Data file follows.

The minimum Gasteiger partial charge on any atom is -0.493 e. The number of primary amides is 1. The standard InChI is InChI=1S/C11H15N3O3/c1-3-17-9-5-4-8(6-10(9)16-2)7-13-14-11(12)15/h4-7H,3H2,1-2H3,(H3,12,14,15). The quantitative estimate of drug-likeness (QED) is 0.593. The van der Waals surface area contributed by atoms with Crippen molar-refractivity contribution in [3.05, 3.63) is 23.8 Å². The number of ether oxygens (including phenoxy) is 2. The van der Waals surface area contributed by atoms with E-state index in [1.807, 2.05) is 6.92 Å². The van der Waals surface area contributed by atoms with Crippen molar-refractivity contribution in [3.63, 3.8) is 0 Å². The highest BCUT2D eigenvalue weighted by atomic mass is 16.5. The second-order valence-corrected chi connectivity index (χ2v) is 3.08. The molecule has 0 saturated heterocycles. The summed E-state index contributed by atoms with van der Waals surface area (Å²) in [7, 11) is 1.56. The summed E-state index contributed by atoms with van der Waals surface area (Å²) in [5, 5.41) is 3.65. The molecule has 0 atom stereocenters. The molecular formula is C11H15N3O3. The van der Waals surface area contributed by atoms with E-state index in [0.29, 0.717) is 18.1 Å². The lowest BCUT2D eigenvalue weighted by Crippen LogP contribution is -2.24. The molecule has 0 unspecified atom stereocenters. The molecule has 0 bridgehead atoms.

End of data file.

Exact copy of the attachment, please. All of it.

The minimum Gasteiger partial charge on any atom is -0.493 e. The number of primary amides is 1. The standard InChI is InChI=1S/C11H15N3O3/c1-3-17-9-5-4-8(6-10(9)16-2)7-13-14-11(12)15/h4-7H,3H2,1-2H3,(H3,12,14,15). The quantitative estimate of drug-likeness (QED) is 0.593. The van der Waals surface area contributed by atoms with Crippen molar-refractivity contribution in [3.05, 3.63) is 23.8 Å². The number of ether oxygens (including phenoxy) is 2. The van der Waals surface area contributed by atoms with E-state index in [1.807, 2.05) is 6.92 Å². The van der Waals surface area contributed by atoms with Crippen molar-refractivity contribution in [3.63, 3.8) is 0 Å². The highest BCUT2D eigenvalue weighted by atomic mass is 16.5. The second-order valence-corrected chi connectivity index (χ2v) is 3.08. The molecule has 0 saturated heterocycles. The summed E-state index contributed by atoms with van der Waals surface area (Å²) in [7, 11) is 1.56. The summed E-state index contributed by atoms with van der Waals surface area (Å²) in [5, 5.41) is 3.65. The molecule has 0 atom stereocenters. The molecular formula is C11H15N3O3. The van der Waals surface area contributed by atoms with E-state index in [0.29, 0.717) is 18.1 Å². The lowest BCUT2D eigenvalue weighted by Crippen LogP contribution is -2.24. The molecule has 0 unspecified atom stereocenters. The molecule has 0 bridgehead atoms.